Hochul hardly acknowledged Williams during the campaign—and the results show her rose garden strategy was warranted. All she wanted was to train her fire on Lee Zeldin, the Trump Republican congressman who won the GOP primary. With Roe v. Wade now overturned, Hochul can hammer Zeldin for his opposition to abortion rights for the next four months. She is expected to win comfortably.

In the meantime, the left should be asking hard questions of the Williams and Archila campaigns. In 2014 and 2018, expectations were lower and enthusiasm was greater for a progressive ticket trying to raise the alarm over Cuomo. Hochul shares Cuomo’s politics—she has drawn close to real estate developers, landlords, and large corporations—but none of his sociopathy. She is not an easy foil. Knowing this, neither Williams nor Archila could figure out how to connect with the broader electorate—and the Working Families Party didn’t offer much help on that either. Looking at the results of the June primary Hochul might well decide she doesn’t have to heed the left at all.

And that is the danger in successive campaigns like these. The other major left organization in New York, the Democratic Socialists of America, sat out the governor’s race to focus on state legislative contests, where it, too, had mixed results. DSA only endorses in races it believes it has the capacity for. The Working Families Party has never taken this approach, instead endorsing widely and trying to influence as many races as possible. Time has proven that strategy ultimately unworkable; if a campaign is going to only win 19 percent of the statewide vote and lose every single county in New York, it may have been better if that campaign didn’t exist at all. Or if Williams, at the minimum, had sought the more winnable lieutenant governor position. Hochul now has, in her mind, a gauge of the impotency of the institutional left. Next year, when the Working Families Party attempts to pressure Hochul on a bill or an initiative, she can decide how much that pressure is worth. For now, it’s 19 percent and not a single county in New York.

In 2023, Hochul will almost certainly begin a new term. Democratic leaders in the legislature who deferred to her for much of 2022 will have to decide whether they will listen to the progressives in their body who want to move bold, far-reaching bills to toughen tenant protections, combat climate change, and overhaul the patronage-ridden Board of Elections. New pressure will have to be built from the inside and outside, especially against a governor who will feel she owes so little to people who tried and failed to defeat her. Results like last week only make that fight more difficult.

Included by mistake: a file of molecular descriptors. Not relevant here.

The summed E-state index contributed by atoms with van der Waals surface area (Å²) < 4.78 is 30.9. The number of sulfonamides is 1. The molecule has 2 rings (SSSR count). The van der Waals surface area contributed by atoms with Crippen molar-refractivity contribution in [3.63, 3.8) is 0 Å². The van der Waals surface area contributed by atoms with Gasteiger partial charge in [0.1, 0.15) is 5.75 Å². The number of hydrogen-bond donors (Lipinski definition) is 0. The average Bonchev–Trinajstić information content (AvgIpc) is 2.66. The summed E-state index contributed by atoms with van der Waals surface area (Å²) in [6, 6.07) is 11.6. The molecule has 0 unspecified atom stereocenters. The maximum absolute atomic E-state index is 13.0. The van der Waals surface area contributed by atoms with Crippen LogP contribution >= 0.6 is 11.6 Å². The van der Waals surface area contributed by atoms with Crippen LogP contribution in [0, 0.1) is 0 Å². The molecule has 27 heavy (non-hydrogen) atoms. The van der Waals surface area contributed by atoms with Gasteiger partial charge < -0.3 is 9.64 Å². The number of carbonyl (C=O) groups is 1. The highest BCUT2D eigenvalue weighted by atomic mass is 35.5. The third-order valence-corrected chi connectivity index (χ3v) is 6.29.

Thank you for reading The Nation!

We hope you enjoyed the story you just read. It’s just one of many examples of incisive, deeply-reported journalism we publish—journalism that shifts the needle on important issues, uncovers malfeasance and corruption, and uplifts voices and perspectives that often go unheard in mainstream media. For nearly 160 years, The Nation has spoken truth to power and shone a light on issues that would otherwise be swept under the rug.

In a critical election year as well as a time of media austerity, independent journalism needs your continued support. The best way to do this is with a recurring donation. This month, we are asking readers like you who value truth and democracy to step up and support The Nation with a monthly contribution. We call these monthly donors Sustainers, a small but mighty group of supporters who ensure our team of writers, editors, and fact-checkers have the resources they need to report on breaking news, investigative feature stories that often take weeks or months to report, and much more.

There’s a lot to talk about in the coming months, from the presidential election and Supreme Court battles to the fight for bodily autonomy. We’ll cover all these issues and more, but this is only made possible with support from sustaining donors. Donate today—any amount you can spare each month is appreciated, even just the price of a cup of coffee.

The Nation does not bow to the interests of a corporate owner or advertisers—we answer only to readers like you who make our work possible. Set up a recurring donation today and ensure we can continue to hold the powerful accountable.

Thank you for your generosity.

Ad Policy